Annual auction returns to the M-Bar-C Ranch
July 16, 2008 · 8:35 AM
M-Bar-C Ranch in Freeland will hold an auction Saturday that means something special.
The ranch runs a program for children who have a variety of special needs, either physical, mental, emotional or financial.
Situated on 50 acres of rolling pasture land and operated by The Forgotten Children’s Fund, ranch facilities provide both focused activity and a calming environment for the children who go there.
The auction dinner will feature appetizers, a gourmet entrée and Whidbey Island fine wine locally produced by Blooms Winery. Auction attendees will be served by local sailors from Naval Air Station Whidbey Island and for the fifth year, local auctioneer Dale Sherman will be calling the shots, joined by Jim Freeman. A full range of items in both silent and live auctions will be available for purchase.
The auction is the ranch’s major fundraiser; just over $90,000 was netted in last year’s event.
“It will help us stay open another year,” said organizer Bill O’Brien. “Remember that we don’t charge them and we need operating funds.”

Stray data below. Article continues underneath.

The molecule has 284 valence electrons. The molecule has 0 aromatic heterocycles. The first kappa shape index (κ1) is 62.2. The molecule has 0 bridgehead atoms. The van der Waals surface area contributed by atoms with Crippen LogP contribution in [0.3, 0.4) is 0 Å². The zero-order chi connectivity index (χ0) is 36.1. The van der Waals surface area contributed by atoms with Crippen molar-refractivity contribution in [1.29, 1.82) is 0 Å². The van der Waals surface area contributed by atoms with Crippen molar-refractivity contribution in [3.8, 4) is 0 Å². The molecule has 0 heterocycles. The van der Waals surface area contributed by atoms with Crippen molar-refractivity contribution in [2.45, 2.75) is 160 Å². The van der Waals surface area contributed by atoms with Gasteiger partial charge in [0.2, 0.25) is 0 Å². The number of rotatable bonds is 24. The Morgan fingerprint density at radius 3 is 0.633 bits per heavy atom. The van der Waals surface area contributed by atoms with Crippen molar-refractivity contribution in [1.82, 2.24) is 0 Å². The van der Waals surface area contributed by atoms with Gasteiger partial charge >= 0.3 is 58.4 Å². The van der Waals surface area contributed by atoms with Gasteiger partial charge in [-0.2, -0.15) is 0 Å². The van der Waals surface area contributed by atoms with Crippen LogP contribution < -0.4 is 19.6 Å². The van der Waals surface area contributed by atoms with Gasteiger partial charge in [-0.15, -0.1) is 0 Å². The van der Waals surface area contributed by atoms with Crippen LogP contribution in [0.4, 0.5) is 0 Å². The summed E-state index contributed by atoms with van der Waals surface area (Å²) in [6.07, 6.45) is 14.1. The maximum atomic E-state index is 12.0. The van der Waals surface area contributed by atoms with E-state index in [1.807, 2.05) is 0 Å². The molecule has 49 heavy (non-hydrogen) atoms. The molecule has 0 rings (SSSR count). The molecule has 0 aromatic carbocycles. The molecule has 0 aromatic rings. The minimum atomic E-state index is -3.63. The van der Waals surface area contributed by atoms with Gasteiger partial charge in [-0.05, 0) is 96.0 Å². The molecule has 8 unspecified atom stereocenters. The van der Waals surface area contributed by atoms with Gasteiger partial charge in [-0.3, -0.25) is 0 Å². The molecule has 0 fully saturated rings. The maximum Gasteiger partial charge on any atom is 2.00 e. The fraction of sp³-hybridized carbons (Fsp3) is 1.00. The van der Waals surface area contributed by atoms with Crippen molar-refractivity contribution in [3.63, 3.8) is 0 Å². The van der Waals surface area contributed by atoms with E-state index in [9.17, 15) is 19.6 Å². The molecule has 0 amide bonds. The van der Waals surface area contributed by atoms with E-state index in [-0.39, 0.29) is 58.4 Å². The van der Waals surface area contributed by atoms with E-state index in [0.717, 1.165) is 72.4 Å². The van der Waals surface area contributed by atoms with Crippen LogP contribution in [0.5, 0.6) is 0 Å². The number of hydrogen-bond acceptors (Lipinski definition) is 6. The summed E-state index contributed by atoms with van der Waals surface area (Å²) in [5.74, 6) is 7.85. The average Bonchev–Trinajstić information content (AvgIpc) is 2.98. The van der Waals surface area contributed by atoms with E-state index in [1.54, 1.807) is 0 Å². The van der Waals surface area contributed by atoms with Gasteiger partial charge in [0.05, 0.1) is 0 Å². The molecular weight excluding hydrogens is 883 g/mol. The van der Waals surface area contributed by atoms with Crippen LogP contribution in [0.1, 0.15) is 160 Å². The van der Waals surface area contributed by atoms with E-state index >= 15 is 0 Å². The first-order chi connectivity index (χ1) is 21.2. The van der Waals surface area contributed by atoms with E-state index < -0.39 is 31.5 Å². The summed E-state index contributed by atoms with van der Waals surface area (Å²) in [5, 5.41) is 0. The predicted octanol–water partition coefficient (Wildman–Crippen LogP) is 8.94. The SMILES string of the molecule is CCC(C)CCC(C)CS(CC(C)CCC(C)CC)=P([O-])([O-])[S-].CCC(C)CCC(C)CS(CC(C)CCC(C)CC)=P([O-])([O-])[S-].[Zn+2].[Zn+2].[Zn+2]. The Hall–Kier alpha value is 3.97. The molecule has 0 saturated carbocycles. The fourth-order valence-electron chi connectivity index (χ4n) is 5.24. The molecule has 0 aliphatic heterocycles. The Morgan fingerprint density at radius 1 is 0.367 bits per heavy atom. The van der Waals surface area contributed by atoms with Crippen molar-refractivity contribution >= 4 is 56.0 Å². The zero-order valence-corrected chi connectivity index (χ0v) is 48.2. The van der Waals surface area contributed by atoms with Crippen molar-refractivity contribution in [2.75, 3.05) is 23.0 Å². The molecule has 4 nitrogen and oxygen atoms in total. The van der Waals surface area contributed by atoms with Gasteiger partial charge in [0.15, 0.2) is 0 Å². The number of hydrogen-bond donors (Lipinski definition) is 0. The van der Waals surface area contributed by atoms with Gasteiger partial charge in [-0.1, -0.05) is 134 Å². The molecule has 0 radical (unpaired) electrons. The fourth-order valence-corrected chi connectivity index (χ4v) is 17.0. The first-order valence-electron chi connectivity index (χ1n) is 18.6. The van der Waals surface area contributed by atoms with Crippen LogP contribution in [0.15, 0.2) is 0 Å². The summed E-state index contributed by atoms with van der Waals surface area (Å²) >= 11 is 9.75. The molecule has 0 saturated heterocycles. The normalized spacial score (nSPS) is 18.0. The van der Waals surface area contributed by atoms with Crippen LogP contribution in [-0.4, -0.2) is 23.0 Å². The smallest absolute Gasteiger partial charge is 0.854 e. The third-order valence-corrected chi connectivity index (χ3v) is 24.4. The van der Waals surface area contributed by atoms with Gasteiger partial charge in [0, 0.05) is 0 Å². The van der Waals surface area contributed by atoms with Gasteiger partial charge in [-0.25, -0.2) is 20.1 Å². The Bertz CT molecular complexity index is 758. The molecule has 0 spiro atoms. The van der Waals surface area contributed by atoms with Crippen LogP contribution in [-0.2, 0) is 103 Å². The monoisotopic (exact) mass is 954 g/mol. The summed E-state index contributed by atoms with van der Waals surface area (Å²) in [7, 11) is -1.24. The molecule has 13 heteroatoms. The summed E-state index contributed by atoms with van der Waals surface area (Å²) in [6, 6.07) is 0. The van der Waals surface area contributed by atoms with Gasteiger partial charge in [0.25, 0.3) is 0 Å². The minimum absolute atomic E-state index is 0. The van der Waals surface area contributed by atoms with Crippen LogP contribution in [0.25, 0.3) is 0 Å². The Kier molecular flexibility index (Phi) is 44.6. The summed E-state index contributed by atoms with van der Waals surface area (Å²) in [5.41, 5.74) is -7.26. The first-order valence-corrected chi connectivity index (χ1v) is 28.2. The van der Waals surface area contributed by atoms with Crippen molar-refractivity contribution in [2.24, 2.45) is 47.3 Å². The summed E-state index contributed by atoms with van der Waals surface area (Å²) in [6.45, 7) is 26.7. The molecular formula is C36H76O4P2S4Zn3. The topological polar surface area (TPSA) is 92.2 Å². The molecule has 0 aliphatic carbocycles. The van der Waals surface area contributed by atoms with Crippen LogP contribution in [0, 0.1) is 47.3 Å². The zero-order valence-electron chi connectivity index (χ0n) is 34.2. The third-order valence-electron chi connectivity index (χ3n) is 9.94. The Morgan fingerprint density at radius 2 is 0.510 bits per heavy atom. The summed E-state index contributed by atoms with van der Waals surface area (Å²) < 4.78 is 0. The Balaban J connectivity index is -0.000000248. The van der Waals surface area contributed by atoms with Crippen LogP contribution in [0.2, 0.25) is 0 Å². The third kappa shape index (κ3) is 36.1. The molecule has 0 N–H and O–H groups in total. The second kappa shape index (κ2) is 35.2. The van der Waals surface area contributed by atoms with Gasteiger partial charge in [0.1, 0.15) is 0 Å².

O’Brien explained the money goes for care of the animals and general maintenance. “Everything costs more this year, of course,” he added.
Children visiting the ranch have the opportunity to be the “most kid they can be” for the time they are there. There are no expectations set for them other than safe behavior standards. There are no limits to what they can try to do within this safety net. They can ride horses, be pretend cowboys or Indians and run, walk or roll pretty much any place they want. They can participate in a wide variety of craft projects. And they also find new friends in the volunteers and staff who strive to maintain a “cowboy” appearance for the kids.
This is Freeman’s first time assisting on the auction block to raise money for The Forgotten Children’s Fund.
“What these people do is very uplifting to me and the many volunteers who help out,” Freeman said.
He said he always wanted to be a cowboy but it didn’t happen because he’s afraid of horses.
“What is amazing is that these kids have a connection to the animals that’s hard to explain,” he said. “They have no fear and the horses sense that.”
The ranch’s on-site helpers have special training to work with the children plus the “heart” to give that extra smile, all of which is free to participating children and their caregivers.
For information, call O’Brien at 331-6019 or visit www.m-bar-c.org.